Sayer Ji
Founder of GreenMedInfo.com

Subscribe to our informative Newsletter & get two FREE E-Books

Our newsletter serves 250,000 with essential news, research & healthy tips, daily.

Easy Turmeric recipes + The Dark Side of Wheat

Abstract Title:

Efficacy and tolerability of oral stevioside in patients with mild essential hypertension: a two-year, randomized, placebo-controlled study.

Abstract Source:

Clin Ther. 2003 Nov;25(11):2797-808. PMID: 14693305

Abstract Author(s):

Ming-Hsiung Hsieh, Paul Chan, Yuh-Mou Sue, Ju-Chi Liu, Toong Hua Liang, Tsuei-Yuen Huang, Brian Tomlinson, Moses Sing Sum Chow, Pai-Feng Kao, Yi-Jen Chen

Article Affiliation:

Department of Medicine, Taipei Medical University--Wan Fang Hospital, Taipei City, Taiwan.

Abstract:

BACKGROUND: Stevioside, a natural glycoside isolated from the plant Stevia rebaudiana Bertoni, has been used as a commercial sweetening agent in Japan and Brazil for>20 years. Previous animal and human studies have indicated that stevioside has an antihypertensive effect.

OBJECTIVES: This study was undertaken to investigate the long-term (2-year) efficacy and tolerability of stevioside in patients with mild essential hypertension. Secondary objectives were to determine the effects of stevioside on left ventricular mass index (LVMI) and quality of life (QOL).

METHODS: This was a multicenter, randomized, double-blind, placebo-controlled trial in Chinese men and women aged between 20 and 75 years with mild essential hypertension (systolic blood pressure [SBP] 140-159 mm Hg and diastolic blood pressure [DBP] 90-99 mm Hg). Patients took capsules containing 500 mg stevioside powder or placebo 3 times daily for 2 years. Blood pressure was measured at monthly clinic visits; patients were also encouraged to monitor blood pressure at home using an automated device. LVMI was determined by 2-dimensional echocardiography at baseline and after 1 and 2 years of treatment. QOL was assessed using the Medical Outcomes Study 36-Item Short-Form Health Survey. Electrocardiographic, laboratory, and QOL parameters were assessed at the beginning of treatment, and at 6 months, 1 year, and 2 years.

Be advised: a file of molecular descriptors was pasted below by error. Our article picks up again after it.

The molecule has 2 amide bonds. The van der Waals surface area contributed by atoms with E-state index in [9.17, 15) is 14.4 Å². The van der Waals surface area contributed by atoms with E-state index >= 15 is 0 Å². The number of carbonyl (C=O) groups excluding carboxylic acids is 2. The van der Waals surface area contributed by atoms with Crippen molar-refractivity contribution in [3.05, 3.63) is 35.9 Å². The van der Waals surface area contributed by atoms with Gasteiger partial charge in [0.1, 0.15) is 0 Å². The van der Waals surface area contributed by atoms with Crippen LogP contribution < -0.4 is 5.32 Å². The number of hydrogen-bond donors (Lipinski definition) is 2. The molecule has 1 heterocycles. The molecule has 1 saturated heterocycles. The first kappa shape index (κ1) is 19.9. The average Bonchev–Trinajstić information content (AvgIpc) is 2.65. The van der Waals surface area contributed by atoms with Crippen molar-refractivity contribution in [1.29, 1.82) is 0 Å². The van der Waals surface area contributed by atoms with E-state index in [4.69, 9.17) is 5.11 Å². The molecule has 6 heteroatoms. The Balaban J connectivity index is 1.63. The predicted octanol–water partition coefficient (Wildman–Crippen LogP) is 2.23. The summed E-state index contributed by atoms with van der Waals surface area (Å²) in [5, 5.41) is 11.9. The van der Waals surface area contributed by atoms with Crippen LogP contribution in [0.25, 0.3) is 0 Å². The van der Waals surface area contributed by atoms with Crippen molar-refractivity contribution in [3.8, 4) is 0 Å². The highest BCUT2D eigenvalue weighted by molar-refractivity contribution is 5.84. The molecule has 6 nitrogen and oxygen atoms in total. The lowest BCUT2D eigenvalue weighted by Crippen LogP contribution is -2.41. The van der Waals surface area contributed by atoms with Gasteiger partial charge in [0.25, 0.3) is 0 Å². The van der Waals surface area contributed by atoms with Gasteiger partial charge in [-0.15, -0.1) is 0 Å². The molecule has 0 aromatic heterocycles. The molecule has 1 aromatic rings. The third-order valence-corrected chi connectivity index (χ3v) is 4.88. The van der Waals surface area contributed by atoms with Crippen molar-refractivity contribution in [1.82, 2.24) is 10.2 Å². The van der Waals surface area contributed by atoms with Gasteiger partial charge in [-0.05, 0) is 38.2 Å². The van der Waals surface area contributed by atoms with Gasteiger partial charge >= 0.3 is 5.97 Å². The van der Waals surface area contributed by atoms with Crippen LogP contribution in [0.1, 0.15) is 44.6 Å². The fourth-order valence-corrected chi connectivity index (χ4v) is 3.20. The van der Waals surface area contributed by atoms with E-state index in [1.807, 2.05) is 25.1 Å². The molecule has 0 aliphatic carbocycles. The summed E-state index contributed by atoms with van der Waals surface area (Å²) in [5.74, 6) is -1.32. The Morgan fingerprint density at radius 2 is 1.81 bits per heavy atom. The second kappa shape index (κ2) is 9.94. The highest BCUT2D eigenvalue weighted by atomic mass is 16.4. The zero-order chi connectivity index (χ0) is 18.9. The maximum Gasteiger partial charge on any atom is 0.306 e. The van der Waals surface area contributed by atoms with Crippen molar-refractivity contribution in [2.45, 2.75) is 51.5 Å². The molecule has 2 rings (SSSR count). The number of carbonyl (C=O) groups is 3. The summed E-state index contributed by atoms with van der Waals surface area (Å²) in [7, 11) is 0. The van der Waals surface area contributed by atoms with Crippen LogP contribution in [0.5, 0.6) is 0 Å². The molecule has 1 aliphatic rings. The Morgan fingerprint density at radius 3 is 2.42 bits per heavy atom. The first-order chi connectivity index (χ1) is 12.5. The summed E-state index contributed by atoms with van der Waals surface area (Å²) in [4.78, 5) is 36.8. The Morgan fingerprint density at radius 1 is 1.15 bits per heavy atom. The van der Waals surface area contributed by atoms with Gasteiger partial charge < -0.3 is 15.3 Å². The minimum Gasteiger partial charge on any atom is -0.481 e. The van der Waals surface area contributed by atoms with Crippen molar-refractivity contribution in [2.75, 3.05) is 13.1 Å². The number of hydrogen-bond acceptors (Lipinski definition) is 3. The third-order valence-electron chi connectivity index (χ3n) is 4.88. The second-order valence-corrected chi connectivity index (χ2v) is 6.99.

RESULTS: One hundred seventy-four patients (87 men, 87 women) were enrolled in the study, and 168 completed it: 82 (42 men, 40 women; mean [SD] age, 52 [7] years) in the stevioside group and 86 (44 women, 42 men; mean age, 53 [7] years) in the placebo group. After 2 years, the stevioside group had significant decreases in mean (SD) SBP and DBP compared with baseline (SBP, from 150 [7.3] to 140 [6.8] mm Hg; DBP, from 95 [4.2] to 89 [3.2] mm Hg; P<0.05) and compared with placebo (P<0.05). Based on patients' records of self-monitored blood pressure, these effects were noted beginning approximately 1 week after the start of treatment and persisted throughout the study. There were no significant changes in body mass index or blood biochemistry, and the results of laboratory tests were similar in the 2 groups throughout the study. No significant difference in the incidence of adverse effects was noted between groups, and QOL scores were significantly improved overall with stevioside compared with placebo (P<0.001). Neither group had a significant change in mean LVMI. However, after 2 years, 6 of 52 patients (11.5%) in the stevioside group had left ventricular hypertrophy (LVH), compared with 17 of 50 patients (34.0%) in the placebo group (P<0.001). Of those who did not have LVH at baseline, 3 of 46 patients (6.5%) in the stevioside group had developed LVH after 2 years, compared with 9 of 37 patients (24.3%) in the placebo group (P<0.001).

CONCLUSIONS: In this 2-year study in Chinese patients with mild hypertension, oral stevioside significantly decreased SBP and DBP compared with placebo. QOL was improved, and no significant adverse effects were noted.

Study Type : Human Study

Print Options


Key Research Topics

Sayer Ji
Founder of GreenMedInfo.com

Subscribe to our informative Newsletter & get two FREE E-Books

Our newsletter serves 250,000 with essential news, research & healthy tips, daily.

Easy Turmeric recipes + The Dark Side of Wheat

This website is for information purposes only. By providing the information contained herein we are not diagnosing, treating, curing, mitigating, or preventing any type of disease or medical condition. Before beginning any type of natural, integrative or conventional treatment regimen, it is advisable to seek the advice of a licensed healthcare professional.

© Copyright 2008-2017 GreenMedInfo.com, Journal Articles copyright of original owners, MeSH copyright NLM.